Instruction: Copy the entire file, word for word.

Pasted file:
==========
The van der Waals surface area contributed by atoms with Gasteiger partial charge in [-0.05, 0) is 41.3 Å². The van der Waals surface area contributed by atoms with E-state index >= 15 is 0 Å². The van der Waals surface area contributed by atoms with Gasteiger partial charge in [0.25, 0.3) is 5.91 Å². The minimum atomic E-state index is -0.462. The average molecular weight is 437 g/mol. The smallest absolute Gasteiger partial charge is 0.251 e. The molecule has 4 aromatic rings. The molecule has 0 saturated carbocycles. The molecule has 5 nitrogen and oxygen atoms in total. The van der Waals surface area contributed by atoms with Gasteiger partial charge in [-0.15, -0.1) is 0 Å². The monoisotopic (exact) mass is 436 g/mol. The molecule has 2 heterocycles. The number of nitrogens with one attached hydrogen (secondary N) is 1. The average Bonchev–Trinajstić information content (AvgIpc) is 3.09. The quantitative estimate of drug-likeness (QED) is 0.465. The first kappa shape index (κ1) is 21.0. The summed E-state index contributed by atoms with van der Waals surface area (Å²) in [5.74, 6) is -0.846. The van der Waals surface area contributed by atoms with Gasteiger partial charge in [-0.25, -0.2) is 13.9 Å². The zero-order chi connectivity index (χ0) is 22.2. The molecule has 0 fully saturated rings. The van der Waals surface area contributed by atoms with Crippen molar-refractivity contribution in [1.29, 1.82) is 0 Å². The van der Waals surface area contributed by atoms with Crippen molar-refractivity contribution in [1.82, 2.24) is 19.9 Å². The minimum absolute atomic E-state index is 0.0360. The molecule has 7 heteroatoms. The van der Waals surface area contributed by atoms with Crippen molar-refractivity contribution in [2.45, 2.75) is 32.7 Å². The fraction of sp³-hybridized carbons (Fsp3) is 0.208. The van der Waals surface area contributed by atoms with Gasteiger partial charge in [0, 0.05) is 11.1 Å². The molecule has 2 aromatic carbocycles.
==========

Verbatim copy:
The van der Waals surface area contributed by atoms with Gasteiger partial charge in [-0.05, 0) is 41.3 Å². The van der Waals surface area contributed by atoms with E-state index >= 15 is 0 Å². The van der Waals surface area contributed by atoms with Gasteiger partial charge in [0.25, 0.3) is 5.91 Å². The minimum atomic E-state index is -0.462. The average molecular weight is 437 g/mol. The smallest absolute Gasteiger partial charge is 0.251 e. The molecule has 4 aromatic rings. The molecule has 0 saturated carbocycles. The molecule has 5 nitrogen and oxygen atoms in total. The van der Waals surface area contributed by atoms with Gasteiger partial charge in [-0.15, -0.1) is 0 Å². The monoisotopic (exact) mass is 436 g/mol. The molecule has 2 heterocycles. The number of nitrogens with one attached hydrogen (secondary N) is 1. The average Bonchev–Trinajstić information content (AvgIpc) is 3.09. The quantitative estimate of drug-likeness (QED) is 0.465. The first kappa shape index (κ1) is 21.0. The summed E-state index contributed by atoms with van der Waals surface area (Å²) in [5.74, 6) is -0.846. The van der Waals surface area contributed by atoms with Gasteiger partial charge in [-0.25, -0.2) is 13.9 Å². The zero-order chi connectivity index (χ0) is 22.2. The molecule has 0 fully saturated rings. The van der Waals surface area contributed by atoms with Crippen molar-refractivity contribution in [1.29, 1.82) is 0 Å². The van der Waals surface area contributed by atoms with Crippen molar-refractivity contribution in [1.82, 2.24) is 19.9 Å². The minimum absolute atomic E-state index is 0.0360. The molecule has 7 heteroatoms. The van der Waals surface area contributed by atoms with Crippen molar-refractivity contribution in [2.45, 2.75) is 32.7 Å². The fraction of sp³-hybridized carbons (Fsp3) is 0.208. The van der Waals surface area contributed by atoms with Gasteiger partial charge in [0, 0.05) is 11.1 Å². The molecule has 2 aromatic carbocycles.